In Wales during WW2, a German airman crash-lands in a wood and is found by 12-year-old Elenya. Elenya decides to keep him a secret and does so for as long as she can until finally the village learns the truth, with tragic consequences.
In the 1940 Olympics, prisoners of a German stalag organized sports games in the underground. Had it not been for the war, they probably would have met the camp supervisors in the sports arena. Meanwhile, the SS men try to break them with punitive gymnastics.
During World War II, by way of covert communication in besieged Sofia, Veska joins a group of teenage anti-fascists. Here she meets Dimo, a handsome, passionate member of the small but ferocious resistance. As the group strives to thwart Nazi advancements in Sofia, romance blossoms between Veska and Dimo. With an ambitious stylistic eye, Zhelyazkova masterfully directs a story of forbidden love and the relentlessness of teenage conviction.
Wendell Corey and Forrest Tucker, the Clark Gable and Spencer Tracy of Republic, star as a pair of World War II Army Air Corps officers. In between their battles over the affections of beautiful nurse Vera Hruba Ralston, Corey and Tucker prepare to fly a bombing mission in the South Pacific. Before boarding their B29 Superfortress, Tucker appears to be chickening out, but he’s steadfastly at his cockpit post at takeoff time. For a big-budget war picture, Wild Blue Yonder contains a surprising amount of chorus boy-style singing.
This was the first of a trilogy of films that director Rodríguez filmed to exalt the box office figure of Villa. Narrated in the form of independent episodes, it has seven segments of which the last one is the longest and narrates the love that a singer named Jesusita feels for the bold, but married, general. Between the episodes the loyalty of the man is shown, the sense of justice, his hypocritical heresy and the aspect of a womanizer and conqueror.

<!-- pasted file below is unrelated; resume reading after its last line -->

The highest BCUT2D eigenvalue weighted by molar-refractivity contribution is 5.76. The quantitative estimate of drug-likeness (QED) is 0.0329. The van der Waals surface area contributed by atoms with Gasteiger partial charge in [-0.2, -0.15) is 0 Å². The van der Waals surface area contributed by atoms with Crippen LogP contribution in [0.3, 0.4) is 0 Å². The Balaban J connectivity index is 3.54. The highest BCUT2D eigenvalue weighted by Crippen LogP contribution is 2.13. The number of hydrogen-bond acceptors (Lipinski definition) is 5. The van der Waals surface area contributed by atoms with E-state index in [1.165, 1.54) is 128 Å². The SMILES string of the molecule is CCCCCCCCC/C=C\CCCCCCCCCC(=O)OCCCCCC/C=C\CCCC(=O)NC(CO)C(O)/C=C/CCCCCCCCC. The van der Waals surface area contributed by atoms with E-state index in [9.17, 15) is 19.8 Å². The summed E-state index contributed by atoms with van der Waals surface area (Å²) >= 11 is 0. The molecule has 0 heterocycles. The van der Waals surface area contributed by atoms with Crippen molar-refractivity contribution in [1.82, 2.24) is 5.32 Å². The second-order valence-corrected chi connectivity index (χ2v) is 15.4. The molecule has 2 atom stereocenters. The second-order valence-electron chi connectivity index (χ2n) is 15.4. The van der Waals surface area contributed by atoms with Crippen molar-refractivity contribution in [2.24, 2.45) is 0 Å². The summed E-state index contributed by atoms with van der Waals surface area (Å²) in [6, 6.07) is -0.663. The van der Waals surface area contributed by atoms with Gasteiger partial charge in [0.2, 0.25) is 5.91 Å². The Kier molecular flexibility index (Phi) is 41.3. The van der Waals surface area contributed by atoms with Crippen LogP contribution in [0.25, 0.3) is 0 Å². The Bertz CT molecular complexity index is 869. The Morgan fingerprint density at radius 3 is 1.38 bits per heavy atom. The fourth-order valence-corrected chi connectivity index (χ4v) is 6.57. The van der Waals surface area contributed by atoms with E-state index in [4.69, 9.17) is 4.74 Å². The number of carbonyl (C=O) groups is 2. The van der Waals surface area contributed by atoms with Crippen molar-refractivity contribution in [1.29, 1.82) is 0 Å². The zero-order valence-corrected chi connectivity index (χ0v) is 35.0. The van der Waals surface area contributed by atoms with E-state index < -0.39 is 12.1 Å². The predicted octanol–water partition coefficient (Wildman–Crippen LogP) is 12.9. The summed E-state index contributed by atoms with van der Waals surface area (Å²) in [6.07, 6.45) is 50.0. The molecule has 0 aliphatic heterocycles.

The fate of several men in a Libyan city briefly captured from Italy by the invading British in 1941, includes a focus on the role of women during these hard times.
Tunis, 1943. Battle-weary troops of Company C have orders to occupy a derelict Tunisian farmhouse. They are to establish an artillery observation post, reporting on enemy movements before the imminent offensive to liberate Tunis. However German infantrymen discover their operations. The ensuing battle for control of this small piece of land will decide who controls Tunis but more critically, the victors in the battle of democracy versus fascism.
Flame was the first Zimbabwean film since independence and is a tribute to the Zimbabwe African National Liberation Army’s female guerrillas. In the 1970s in former Rhodesia, the people stand up against the oppressors. As war reaches rural villages, friends Florence and Nyasha run away from home to join the fighters in Mozambican training camps. Both adopt revolutionary identities: Nyasha becomes Liberty, while Florence brands herself Flame. Flame created controversy in Zimbabwe, as the realistic depiction of the treatment of women in the liberation army was seen as anti-nationalist. The film also serves as a critique for post-independence Zimbabwe, and Mugabe’s rule.